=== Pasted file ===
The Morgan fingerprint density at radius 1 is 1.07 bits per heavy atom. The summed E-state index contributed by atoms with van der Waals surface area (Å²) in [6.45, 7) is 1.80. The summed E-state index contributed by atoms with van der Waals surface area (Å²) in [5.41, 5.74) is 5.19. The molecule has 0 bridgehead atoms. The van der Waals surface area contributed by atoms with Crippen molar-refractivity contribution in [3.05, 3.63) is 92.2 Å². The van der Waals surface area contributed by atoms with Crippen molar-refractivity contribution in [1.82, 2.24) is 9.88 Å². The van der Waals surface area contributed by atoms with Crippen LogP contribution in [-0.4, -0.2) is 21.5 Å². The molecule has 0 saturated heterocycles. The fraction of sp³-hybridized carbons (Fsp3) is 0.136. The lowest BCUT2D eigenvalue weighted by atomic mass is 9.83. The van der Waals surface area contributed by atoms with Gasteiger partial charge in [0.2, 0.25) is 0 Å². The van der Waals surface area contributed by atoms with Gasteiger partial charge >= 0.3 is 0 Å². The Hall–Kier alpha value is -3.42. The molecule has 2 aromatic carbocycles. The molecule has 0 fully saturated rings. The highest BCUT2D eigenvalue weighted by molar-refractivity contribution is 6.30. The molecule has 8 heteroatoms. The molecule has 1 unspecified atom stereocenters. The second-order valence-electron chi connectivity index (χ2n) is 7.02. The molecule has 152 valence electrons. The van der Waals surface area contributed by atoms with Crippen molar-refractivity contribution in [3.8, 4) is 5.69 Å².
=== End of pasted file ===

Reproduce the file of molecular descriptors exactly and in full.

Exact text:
The Morgan fingerprint density at radius 1 is 1.07 bits per heavy atom. The summed E-state index contributed by atoms with van der Waals surface area (Å²) in [6.45, 7) is 1.80. The summed E-state index contributed by atoms with van der Waals surface area (Å²) in [5.41, 5.74) is 5.19. The molecule has 0 bridgehead atoms. The van der Waals surface area contributed by atoms with Crippen molar-refractivity contribution in [3.05, 3.63) is 92.2 Å². The van der Waals surface area contributed by atoms with Crippen molar-refractivity contribution in [1.82, 2.24) is 9.88 Å². The van der Waals surface area contributed by atoms with Crippen LogP contribution in [-0.4, -0.2) is 21.5 Å². The molecule has 0 saturated heterocycles. The fraction of sp³-hybridized carbons (Fsp3) is 0.136. The lowest BCUT2D eigenvalue weighted by atomic mass is 9.83. The van der Waals surface area contributed by atoms with Gasteiger partial charge in [0.2, 0.25) is 0 Å². The van der Waals surface area contributed by atoms with Gasteiger partial charge >= 0.3 is 0 Å². The Hall–Kier alpha value is -3.42. The molecule has 2 aromatic carbocycles. The molecule has 0 fully saturated rings. The highest BCUT2D eigenvalue weighted by molar-refractivity contribution is 6.30. The molecule has 8 heteroatoms. The molecule has 1 unspecified atom stereocenters. The second-order valence-electron chi connectivity index (χ2n) is 7.02. The molecule has 152 valence electrons. The van der Waals surface area contributed by atoms with Crippen molar-refractivity contribution in [3.8, 4) is 5.69 Å².